Glenn noted in a comment:
Actually, any blog that is serving up Google ads (ie. pretty much 98% of the blogs out there) is commercially funded.
I had some extra time over the holidays and went to find out if that 98% number is true in the geoblogs. I visited every blog from Planet Geospatial and divided them between those that had Google Ads, those with more traditional graphic banner ads, those that had both and those that had none. I successfully connected to 83 blogs; 5 were not online during my research. The results:
Google Text Ads 12 (14%)
Traditional Ads 4 ( 5%)
Both 3 ( 4%)
None 64 (77%)
Total 83 (total does not add to 100% due to rounding)
Now, others might have classified things differently or been more savvy than I about how “traditional” ads were served (perhaps from Microsoft, Yahoo or some other service). I do not want to suggest this was a scientific, random or complete survey.
Some examples of each category:
Google Ads: Rusty Planet, Spatial Ireland
Traditional Ads: Windows Live Local / Virtual Earth, All Points Blog
Both: Very Spatial, The Map Room
None: Random Notes (Jason Birch), Datum Shift
by Adena Schutzberg on 12/28 at 07:59 AM |
I read this article from ZDnet Korea twice before I went to the homepage of the company behind it to confirm “I got it.” That comany, GG21(http://www.egosio.com/), alas has a Korean website.
So, here’s what I understand. The company offers a new way to “search for” location via the ‘Net. You use a sort of geospatial e-mail address of the form UserID#domain. So, I might me Adena#directionsmag.com. See for example, the ZDNet example screenshot based on Google Maps.
The infrastructure behind ePosition? There needs to be an ePosition search box (from your favorite engine, perhaps?) and your location needs to be registered on an ePosition server on the ‘Net. And, I guess that position might change for mobile entities, like people or not, for stationary objects, like buildings. And, I guess developers could use that location information to offer location-based services/searches. The article claims that the system overcomes the lack of interoperability between servers (not sure I follow that).
Exactly how the location is registered is unclear. So too is which organization are going to offer such search tools. And, of course, there are privacy issues. If anyone can shed further light, it’d be appreciated!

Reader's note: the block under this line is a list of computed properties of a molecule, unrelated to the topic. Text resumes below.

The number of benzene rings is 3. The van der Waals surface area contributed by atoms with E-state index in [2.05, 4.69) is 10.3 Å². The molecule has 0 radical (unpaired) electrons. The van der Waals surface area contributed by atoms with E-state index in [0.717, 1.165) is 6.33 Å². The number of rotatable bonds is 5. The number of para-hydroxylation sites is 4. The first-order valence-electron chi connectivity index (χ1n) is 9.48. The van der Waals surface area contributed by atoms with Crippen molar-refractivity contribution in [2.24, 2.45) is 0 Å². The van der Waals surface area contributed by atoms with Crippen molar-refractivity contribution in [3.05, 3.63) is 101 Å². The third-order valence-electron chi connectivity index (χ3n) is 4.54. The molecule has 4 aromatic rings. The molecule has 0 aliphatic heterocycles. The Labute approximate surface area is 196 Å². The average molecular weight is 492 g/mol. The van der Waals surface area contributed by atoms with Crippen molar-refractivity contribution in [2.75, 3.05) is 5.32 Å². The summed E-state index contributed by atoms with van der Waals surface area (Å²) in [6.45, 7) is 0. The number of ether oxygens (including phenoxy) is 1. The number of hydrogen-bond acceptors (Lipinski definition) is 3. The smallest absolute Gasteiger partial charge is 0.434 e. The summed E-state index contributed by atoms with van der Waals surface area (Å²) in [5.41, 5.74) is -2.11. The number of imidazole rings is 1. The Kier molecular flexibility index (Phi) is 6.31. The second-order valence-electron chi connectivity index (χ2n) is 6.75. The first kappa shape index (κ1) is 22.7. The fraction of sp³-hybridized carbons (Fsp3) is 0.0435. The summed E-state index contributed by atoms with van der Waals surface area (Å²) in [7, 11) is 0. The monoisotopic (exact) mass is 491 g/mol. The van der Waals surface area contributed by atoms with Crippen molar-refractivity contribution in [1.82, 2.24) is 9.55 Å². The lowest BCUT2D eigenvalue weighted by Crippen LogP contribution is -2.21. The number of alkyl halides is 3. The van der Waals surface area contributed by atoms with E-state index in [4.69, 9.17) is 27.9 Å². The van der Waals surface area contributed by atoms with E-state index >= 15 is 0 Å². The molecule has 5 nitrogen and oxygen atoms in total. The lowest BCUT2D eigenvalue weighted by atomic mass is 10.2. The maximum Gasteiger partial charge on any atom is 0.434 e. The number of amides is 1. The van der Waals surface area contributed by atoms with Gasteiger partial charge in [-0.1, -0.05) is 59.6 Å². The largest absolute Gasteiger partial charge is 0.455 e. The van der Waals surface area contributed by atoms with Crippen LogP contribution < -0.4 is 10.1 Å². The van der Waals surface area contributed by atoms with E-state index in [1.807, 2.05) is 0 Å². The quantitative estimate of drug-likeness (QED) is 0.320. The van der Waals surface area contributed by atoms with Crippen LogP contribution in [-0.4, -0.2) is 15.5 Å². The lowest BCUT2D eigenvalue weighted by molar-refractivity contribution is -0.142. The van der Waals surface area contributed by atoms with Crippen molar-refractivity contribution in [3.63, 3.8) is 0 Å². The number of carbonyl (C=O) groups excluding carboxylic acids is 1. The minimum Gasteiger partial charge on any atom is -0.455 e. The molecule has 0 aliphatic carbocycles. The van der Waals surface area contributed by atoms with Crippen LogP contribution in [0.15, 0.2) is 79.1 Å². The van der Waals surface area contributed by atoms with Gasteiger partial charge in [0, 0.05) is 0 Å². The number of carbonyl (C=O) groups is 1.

by Adena Schutzberg on 12/27 at 07:24 AM |
Engadget highlights the new Tag Locator V2 GPS/RFID in one meant to track objects indoors and out in places like garages and aiports. At about $170 each, they are not cheap, but the 200 meter delivery of RFID data and GPS location is apparently a big deal. I had to read a few articles to get the point, but it seems to be the delivery of GPS enable location data via a traditional RFID active tag/receiver. I guess that’s better (more accurate, more secure and more consistent?) than say, sending it via cell phone connection?
by Adena Schutzberg on 12/27 at 07:03 AM |
The tale of a car wash underscores the need for location company Skyhook to partner with search engine firms to deliver ads to those within a few blocks of businesses. The owner makes it clear that his customers are within 5 miles of his business and they don’t make reservations. Therefore, he’s looking to tap into hyper-local advertising.
Murphy says he could target more of the impulse purchasers—real estate agents and other “wired” professionals—who may not live in his area but are there for business with time to kill between appointments.
To bring more of the multibillion-dollar small-business advertising market online, Skyhook is working on relationships with Yahoo and Google, and the improved local search made possible through its technology will start to be available to small business over the next 6 to 12 months, says Ted Morgan, the company’s founder and chief executive.
by Adena Schutzberg on 12/26 at 06:44 AM |
The Ginza is the big shopping district in Tokyo. Beginning in January, RFID chips posted around the area will guide those with prototype readers to train stations and share information about stores and the like. The Tokyo Ubiquitous Network Project is supported by the Tokyo Metropolitan Government and Ministry of Land, Infrastructure and Transport (MILT) and isn’t the only RFID trial in the country. Another trial embeds chips in pavement to be read by the canes of the visually impaired.
- PC Advisor
by Adena Schutzberg on 12/26 at 06:38 AM |